# How should I find the nontrivial stationary paths?

• Math100
Math100
Homework Statement
Consider the functional ## S[y]=\alpha y(1)^2+\int_{0}^{1}\beta y'^2dx, y(0)=0 ##, with a natural boundary condition at ## x=1 ## and subject to the constraint ## C[y]=\gamma y(1)^2+\int_{0}^{1}w(x)y^2dx=1 ##, where ## \alpha, \beta ## and ## \gamma ## are nonzero constants.
a) Show that the stationary paths of this system satisfy the Euler-Lagrange equation ## \beta\frac{d^2y}{dx^2}+\lambda w(x)y=0, y(0)=0, (\alpha-\gamma\lambda)y(1)+\beta y'(1)=0 ##, where ## \lambda ## is a Lagrange multiplier.
b) Let ## w(x)=1 ## and ## \alpha=\beta=\gamma=1 ##. Find the nontrivial stationary paths, stating clearly the eigenfunctions ## y ## (normalized so that ## C[y]=1 ##) and the values of the associated Lagrange multiplier.
Relevant Equations
None.
a) Proof:
Let ## \lambda ## be the Lagrange multiplier.
Then the auxiliary functional is ## \overline{S}[y]=\alpha y(1)^2+\int_{0}^{1}\beta y'^2dx-\lambda (\gamma y(1)^2+\int_{0}^{1}w(x)y^2dx-1) ##.
This gives ## \overline{S}[y+\epsilon h]=\alpha (y(1)+\epsilon h(1))^2+\int_{0}^{1}\beta (y'+\epsilon h')^2dx-\lambda (\gamma(y(1)+\epsilon h(1))^2+\int_{0}^{1}w(x)(y+\epsilon h)^2dx-1) ##, where ## y+\epsilon h ## is an admissible perturbation, so that ## h(0)=0 ##.
Note that the Gateaux differential ## \triangle\overline{S}[y, h] ## is given by ## \frac{d}{d\epsilon}\overline{S}[y+\epsilon h]\vert_{\epsilon=0} ##.
Thus ## \frac{d}{d\epsilon}\overline{S}[y+\epsilon h]\vert_{\epsilon=0}=2\alpha y(1)h(1)+2\int_{0}^{1}\beta y'h'dx-2\lambda (\gamma y(1)h(1)+\int_{0}^{1}wyhdx) ##.

From here, how should I show that the stationary paths of this system satisfy the given Euler-Lagrange equation?

b) Let ## w(x)=1 ## and ## \alpha=\beta=\gamma=1 ##.
Consider the Euler-Lagrange equation ## \beta\frac{d^2y}{dx^2}+\lambda w(x)y=0, y(0)=0, (\alpha-\gamma\lambda)y(1)+\beta y'(1)=0 ##, where ## \lambda ## is a Lagrange multiplier.
Then we have ## \frac{d^2y}{dx^2}+\lambda y=0, y(0)=0, (1-\lambda)y(1)+y'(1)=0 ##, where ## \lambda ## is a Lagrange multiplier.
This gives ## y=c_{1}sin(\sqrt{\lambda}x)+c_{2}cos(\sqrt{\lambda}x) ##.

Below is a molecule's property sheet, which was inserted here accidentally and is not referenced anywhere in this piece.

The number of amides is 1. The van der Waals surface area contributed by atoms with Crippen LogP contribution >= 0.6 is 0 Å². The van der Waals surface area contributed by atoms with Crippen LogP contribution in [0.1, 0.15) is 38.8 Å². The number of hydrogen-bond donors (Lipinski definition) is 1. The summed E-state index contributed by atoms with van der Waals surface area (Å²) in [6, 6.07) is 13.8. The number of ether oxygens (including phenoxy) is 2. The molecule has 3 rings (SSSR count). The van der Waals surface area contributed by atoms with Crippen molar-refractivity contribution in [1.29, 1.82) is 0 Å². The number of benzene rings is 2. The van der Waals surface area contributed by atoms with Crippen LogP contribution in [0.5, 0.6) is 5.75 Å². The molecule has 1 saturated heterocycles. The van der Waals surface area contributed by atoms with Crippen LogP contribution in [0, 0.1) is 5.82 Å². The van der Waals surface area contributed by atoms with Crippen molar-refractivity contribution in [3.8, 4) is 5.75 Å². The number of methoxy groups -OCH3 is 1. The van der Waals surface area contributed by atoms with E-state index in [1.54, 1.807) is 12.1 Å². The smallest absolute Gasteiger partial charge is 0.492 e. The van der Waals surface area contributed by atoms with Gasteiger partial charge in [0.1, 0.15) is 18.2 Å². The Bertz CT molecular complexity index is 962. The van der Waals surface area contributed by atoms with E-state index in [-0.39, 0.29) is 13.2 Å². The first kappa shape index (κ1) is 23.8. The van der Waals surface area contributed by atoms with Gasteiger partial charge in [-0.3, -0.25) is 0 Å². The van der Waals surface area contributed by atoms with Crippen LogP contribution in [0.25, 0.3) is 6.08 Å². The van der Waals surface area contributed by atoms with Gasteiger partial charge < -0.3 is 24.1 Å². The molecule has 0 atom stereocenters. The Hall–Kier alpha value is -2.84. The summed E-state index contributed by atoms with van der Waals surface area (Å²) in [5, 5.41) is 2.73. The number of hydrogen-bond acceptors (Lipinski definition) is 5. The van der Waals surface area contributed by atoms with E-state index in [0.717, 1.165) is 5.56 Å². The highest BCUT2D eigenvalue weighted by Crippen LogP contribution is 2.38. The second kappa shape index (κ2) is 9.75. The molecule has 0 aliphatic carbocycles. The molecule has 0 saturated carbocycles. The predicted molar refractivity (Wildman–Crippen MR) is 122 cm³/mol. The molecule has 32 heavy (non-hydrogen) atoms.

From here, how should I find the nontrivial stationary paths?

Math100 said:
Homework Statement: Consider the functional ## S[y]=\alpha y(1)^2+\int_{0}^{1}\beta y'^2dx, y(0)=0 ##, with a natural boundary condition at ## x=1 ## and subject to the constraint ## C[y]=\gamma y(1)^2+\int_{0}^{1}w(x)y^2dx=1 ##, where ## \alpha, \beta ## and ## \gamma ## are nonzero constants.
a) Show that the stationary paths of this system satisfy the Euler-Lagrange equation ## \beta\frac{d^2y}{dx^2}+\lambda w(x)y=0, y(0)=0, (\alpha-\gamma\lambda)y(1)+\beta y'(1)=0 ##, where ## \lambda ## is a Lagrange multiplier.
b) Let ## w(x)=1 ## and ## \alpha=\beta=\gamma=1 ##. Find the nontrivial stationary paths, stating clearly the eigenfunctions ## y ## (normalized so that ## C[y]=1 ##) and the values of the associated Lagrange multiplier.
Relevant Equations: None.

a) Proof:
Let ## \lambda ## be the Lagrange multiplier.
Then the auxiliary functional is ## \overline{S}[y]=\alpha y(1)^2+\int_{0}^{1}\beta y'^2dx-\lambda (\gamma y(1)^2+\int_{0}^{1}w(x)y^2dx-1) ##.
This gives ## \overline{S}[y+\epsilon h]=\alpha (y(1)+\epsilon h(1))^2+\int_{0}^{1}\beta (y'+\epsilon h')^2dx-\lambda (\gamma(y(1)+\epsilon h(1))^2+\int_{0}^{1}w(x)(y+\epsilon h)^2dx-1) ##, where ## y+\epsilon h ## is an admissible perturbation, so that ## h(0)=0 ##.
Note that the Gateaux differential ## \triangle\overline{S}[y, h] ## is given by ## \frac{d}{d\epsilon}\overline{S}[y+\epsilon h]\vert_{\epsilon=0} ##.